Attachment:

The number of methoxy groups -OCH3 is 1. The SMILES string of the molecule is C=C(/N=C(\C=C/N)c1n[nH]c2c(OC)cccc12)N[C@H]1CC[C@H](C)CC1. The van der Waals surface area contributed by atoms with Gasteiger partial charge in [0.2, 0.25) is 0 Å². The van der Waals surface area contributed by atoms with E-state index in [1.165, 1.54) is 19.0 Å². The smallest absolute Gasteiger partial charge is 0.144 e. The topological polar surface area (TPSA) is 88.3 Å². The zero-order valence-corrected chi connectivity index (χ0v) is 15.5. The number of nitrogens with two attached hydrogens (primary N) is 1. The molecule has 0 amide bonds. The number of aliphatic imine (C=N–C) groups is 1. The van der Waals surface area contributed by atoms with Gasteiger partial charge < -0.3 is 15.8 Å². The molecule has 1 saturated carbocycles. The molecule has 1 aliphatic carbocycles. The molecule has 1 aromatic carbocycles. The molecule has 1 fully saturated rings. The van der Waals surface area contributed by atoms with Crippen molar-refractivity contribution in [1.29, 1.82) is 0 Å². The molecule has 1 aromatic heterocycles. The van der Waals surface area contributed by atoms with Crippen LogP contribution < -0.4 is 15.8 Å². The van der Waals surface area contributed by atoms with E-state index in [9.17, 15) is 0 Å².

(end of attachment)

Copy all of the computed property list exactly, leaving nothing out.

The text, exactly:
The number of methoxy groups -OCH3 is 1. The SMILES string of the molecule is C=C(/N=C(\C=C/N)c1n[nH]c2c(OC)cccc12)N[C@H]1CC[C@H](C)CC1. The van der Waals surface area contributed by atoms with Gasteiger partial charge in [0.2, 0.25) is 0 Å². The van der Waals surface area contributed by atoms with E-state index in [1.165, 1.54) is 19.0 Å². The smallest absolute Gasteiger partial charge is 0.144 e. The topological polar surface area (TPSA) is 88.3 Å². The zero-order valence-corrected chi connectivity index (χ0v) is 15.5. The number of nitrogens with two attached hydrogens (primary N) is 1. The molecule has 0 amide bonds. The number of aliphatic imine (C=N–C) groups is 1. The van der Waals surface area contributed by atoms with Gasteiger partial charge < -0.3 is 15.8 Å². The molecule has 1 saturated carbocycles. The molecule has 1 aliphatic carbocycles. The molecule has 1 aromatic carbocycles. The molecule has 1 fully saturated rings. The van der Waals surface area contributed by atoms with Crippen molar-refractivity contribution in [1.29, 1.82) is 0 Å². The molecule has 1 aromatic heterocycles. The van der Waals surface area contributed by atoms with Crippen LogP contribution < -0.4 is 15.8 Å². The van der Waals surface area contributed by atoms with E-state index in [9.17, 15) is 0 Å².